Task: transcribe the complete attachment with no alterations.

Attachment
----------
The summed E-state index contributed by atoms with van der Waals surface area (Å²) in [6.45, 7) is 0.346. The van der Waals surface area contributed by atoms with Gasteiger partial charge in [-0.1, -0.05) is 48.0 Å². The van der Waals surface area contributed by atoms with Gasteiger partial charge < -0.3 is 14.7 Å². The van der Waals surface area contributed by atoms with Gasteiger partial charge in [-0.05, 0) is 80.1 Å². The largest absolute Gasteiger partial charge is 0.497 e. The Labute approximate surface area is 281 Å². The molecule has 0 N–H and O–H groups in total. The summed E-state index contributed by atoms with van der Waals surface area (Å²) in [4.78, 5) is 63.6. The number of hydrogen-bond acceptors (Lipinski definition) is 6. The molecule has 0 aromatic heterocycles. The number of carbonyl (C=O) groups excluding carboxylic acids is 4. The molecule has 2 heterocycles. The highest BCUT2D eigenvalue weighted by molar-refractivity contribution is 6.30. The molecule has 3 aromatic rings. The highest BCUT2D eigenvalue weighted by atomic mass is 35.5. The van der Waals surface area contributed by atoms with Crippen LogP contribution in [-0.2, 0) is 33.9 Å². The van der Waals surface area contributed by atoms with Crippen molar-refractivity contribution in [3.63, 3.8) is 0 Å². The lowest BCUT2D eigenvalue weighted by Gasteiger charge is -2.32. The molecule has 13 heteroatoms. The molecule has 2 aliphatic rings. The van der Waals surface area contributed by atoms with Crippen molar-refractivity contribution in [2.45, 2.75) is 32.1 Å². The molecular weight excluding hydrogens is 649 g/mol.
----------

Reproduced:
The summed E-state index contributed by atoms with van der Waals surface area (Å²) in [6.45, 7) is 0.346. The van der Waals surface area contributed by atoms with Gasteiger partial charge in [-0.1, -0.05) is 48.0 Å². The van der Waals surface area contributed by atoms with Gasteiger partial charge < -0.3 is 14.7 Å². The van der Waals surface area contributed by atoms with Gasteiger partial charge in [-0.05, 0) is 80.1 Å². The largest absolute Gasteiger partial charge is 0.497 e. The Labute approximate surface area is 281 Å². The molecule has 0 N–H and O–H groups in total. The summed E-state index contributed by atoms with van der Waals surface area (Å²) in [4.78, 5) is 63.6. The number of hydrogen-bond acceptors (Lipinski definition) is 6. The molecule has 0 aromatic heterocycles. The number of carbonyl (C=O) groups excluding carboxylic acids is 4. The molecule has 2 heterocycles. The highest BCUT2D eigenvalue weighted by molar-refractivity contribution is 6.30. The molecule has 3 aromatic rings. The highest BCUT2D eigenvalue weighted by atomic mass is 35.5. The van der Waals surface area contributed by atoms with Crippen LogP contribution in [-0.2, 0) is 33.9 Å². The van der Waals surface area contributed by atoms with Crippen molar-refractivity contribution in [3.63, 3.8) is 0 Å². The lowest BCUT2D eigenvalue weighted by Gasteiger charge is -2.32. The molecule has 13 heteroatoms. The molecule has 2 aliphatic rings. The van der Waals surface area contributed by atoms with Crippen molar-refractivity contribution in [2.45, 2.75) is 32.1 Å². The molecular weight excluding hydrogens is 649 g/mol.